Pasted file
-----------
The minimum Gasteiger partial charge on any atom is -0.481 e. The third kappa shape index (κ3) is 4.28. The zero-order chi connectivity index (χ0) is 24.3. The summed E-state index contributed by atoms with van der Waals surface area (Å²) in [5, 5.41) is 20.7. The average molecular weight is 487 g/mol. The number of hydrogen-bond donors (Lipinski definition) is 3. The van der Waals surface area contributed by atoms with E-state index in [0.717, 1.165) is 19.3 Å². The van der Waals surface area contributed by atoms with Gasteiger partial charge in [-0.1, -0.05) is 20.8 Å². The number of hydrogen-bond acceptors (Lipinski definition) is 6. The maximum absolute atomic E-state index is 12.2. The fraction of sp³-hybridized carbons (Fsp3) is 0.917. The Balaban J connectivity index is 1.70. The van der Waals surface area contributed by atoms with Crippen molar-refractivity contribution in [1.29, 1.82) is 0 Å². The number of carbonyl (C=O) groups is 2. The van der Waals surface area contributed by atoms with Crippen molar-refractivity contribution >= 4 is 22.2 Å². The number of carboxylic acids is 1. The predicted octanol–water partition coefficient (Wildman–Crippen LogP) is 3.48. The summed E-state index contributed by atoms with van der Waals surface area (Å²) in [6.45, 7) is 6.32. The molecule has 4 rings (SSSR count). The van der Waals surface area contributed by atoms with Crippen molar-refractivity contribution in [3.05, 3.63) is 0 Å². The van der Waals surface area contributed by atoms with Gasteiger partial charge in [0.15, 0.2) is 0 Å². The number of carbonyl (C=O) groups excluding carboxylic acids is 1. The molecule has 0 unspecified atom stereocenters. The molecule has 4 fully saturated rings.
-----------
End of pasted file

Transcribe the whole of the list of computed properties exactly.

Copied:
The minimum Gasteiger partial charge on any atom is -0.481 e. The third kappa shape index (κ3) is 4.28. The zero-order chi connectivity index (χ0) is 24.3. The summed E-state index contributed by atoms with van der Waals surface area (Å²) in [5, 5.41) is 20.7. The average molecular weight is 487 g/mol. The number of hydrogen-bond donors (Lipinski definition) is 3. The van der Waals surface area contributed by atoms with E-state index in [0.717, 1.165) is 19.3 Å². The van der Waals surface area contributed by atoms with Gasteiger partial charge in [-0.1, -0.05) is 20.8 Å². The number of hydrogen-bond acceptors (Lipinski definition) is 6. The maximum absolute atomic E-state index is 12.2. The fraction of sp³-hybridized carbons (Fsp3) is 0.917. The Balaban J connectivity index is 1.70. The van der Waals surface area contributed by atoms with Crippen molar-refractivity contribution in [1.29, 1.82) is 0 Å². The number of carbonyl (C=O) groups is 2. The van der Waals surface area contributed by atoms with Crippen molar-refractivity contribution >= 4 is 22.2 Å². The number of carboxylic acids is 1. The predicted octanol–water partition coefficient (Wildman–Crippen LogP) is 3.48. The summed E-state index contributed by atoms with van der Waals surface area (Å²) in [6.45, 7) is 6.32. The molecule has 4 rings (SSSR count). The van der Waals surface area contributed by atoms with Crippen molar-refractivity contribution in [3.05, 3.63) is 0 Å². The van der Waals surface area contributed by atoms with Gasteiger partial charge in [0.15, 0.2) is 0 Å². The number of carbonyl (C=O) groups excluding carboxylic acids is 1. The molecule has 0 unspecified atom stereocenters. The molecule has 4 fully saturated rings.